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Whilst the Mega CD had Dune the fantastic adventure strategy game based on the original Frank Herbert books and tied in with the 1984 David Lynch Dune Movie which was epic in its story and gameplay.
The Megadrive had Dune 2: The Battle For Arrakis which was created by Westwood Studios (the people behind Command & Conquer).
Dune 2 was published by Virgin Interactive back in 1994.
This game holds a special place on Sega’s Megadrive as it the only traditional real time strategy game to come out on the 16 Bit console.
Dune 2 takes place on Arrakis, the only planet where the Spice Melange comes from.
Spice is a drug that helps humanity navigate the cosmos with the help of the Guild Navigators.
Players get to select one of three factions.
Each of which are tasked by the Emperor to take control of the planet and be the main supplier of Spice.
The three factions on offer are House Atreides, their main rivals, House Harkonnen and the insidious Ordos.
Each faction has unique units and super weapons which are accessible later in the game.
These include the awesome Atreides Sonic Tank and the Harkonnens massive Devastator Tank.
There are also moments where attacks happen from a purple coloured enemy, this is the Emporers crack Sardukkah troopers.
They are more of annoyance and can be dispatched of pretty quickly though.
To fund weapons and progress, Dune 2 has the ultimate currency to pay for planetary domination.
Spice is the currency of the Dune universe so that’s what has to be harvested to build facilities and weapons.
Look out for giant Sandworms as they can eat Harvesters so make sure they are protected when one is in the vicinity.
If you see a raised circular bump and shoot it, it will release loads of Spice for you to mine which is handy if resources are low on the map.
No RTS would be complete without super weapons and Dune 2 has these too.
From the Atreides dropping in their Fremen Allies to cause havok on enemy bases to the Harkonnen firing a cluster missile at your base.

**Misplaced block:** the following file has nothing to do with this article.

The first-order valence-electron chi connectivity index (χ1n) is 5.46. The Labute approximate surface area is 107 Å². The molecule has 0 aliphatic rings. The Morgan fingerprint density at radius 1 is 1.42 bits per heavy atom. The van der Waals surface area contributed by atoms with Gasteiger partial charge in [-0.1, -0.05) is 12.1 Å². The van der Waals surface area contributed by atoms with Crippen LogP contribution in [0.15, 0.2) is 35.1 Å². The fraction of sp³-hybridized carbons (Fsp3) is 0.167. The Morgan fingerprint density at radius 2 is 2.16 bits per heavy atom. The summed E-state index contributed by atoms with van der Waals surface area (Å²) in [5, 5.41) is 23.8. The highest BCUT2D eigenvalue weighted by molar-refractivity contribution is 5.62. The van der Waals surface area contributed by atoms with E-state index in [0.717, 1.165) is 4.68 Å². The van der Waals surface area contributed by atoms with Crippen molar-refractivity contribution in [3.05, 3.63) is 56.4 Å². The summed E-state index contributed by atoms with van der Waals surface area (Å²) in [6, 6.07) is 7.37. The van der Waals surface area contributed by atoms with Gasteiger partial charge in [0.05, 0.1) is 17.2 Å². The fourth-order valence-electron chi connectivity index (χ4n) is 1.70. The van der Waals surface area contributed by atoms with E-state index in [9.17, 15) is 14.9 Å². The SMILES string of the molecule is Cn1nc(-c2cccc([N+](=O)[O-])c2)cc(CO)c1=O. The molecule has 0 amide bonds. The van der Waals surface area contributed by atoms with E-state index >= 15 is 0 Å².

Players need to be ready to mitigate damage and repair their base quickly on the later levels.
As with all super weapons it won’t win the game but they can do some serious damage.
The damage is amplified if a follow up tank assault is done straight after.
Dune 2 is helped along with loads of sampled speech in game and has cut scenes in-between levels where the house Mentat briefs players on what’s expected next.
The music while limited is a nice background accompaniment and does it job and when a mission if complete, expect fanfares.
Compared to modern day RTS games it may seem a bit archaic but put some time into it and the hours will fly by.
The graphics are functional, however the cut scene graphics are quite nice to look at.
Each faction has 10 levels each so it will keep players busy for quite some time.
The only gripe is that its impossible to select multiple units together so there’s lots of back and forth across the maps.
In a nutshell, the Megadrive control pad isn’t the best thing to use for this.
With that aside it’s a long game and if players set aside it’s limitation compared to modern RTS games it makes for an enjoyable game.
Fans of the genre will find Dune 2: The Battle For Arrakis is an interesting addition to any Megadrive collection among the plethora of Shoot ’em ups and platform games.
Do you remember Dune 2: The Battle For Arrakis?
What’s your memories of this classic real time strategy game?
Let everyone know in the comments below. and don’t forget to add your score in the summary below.
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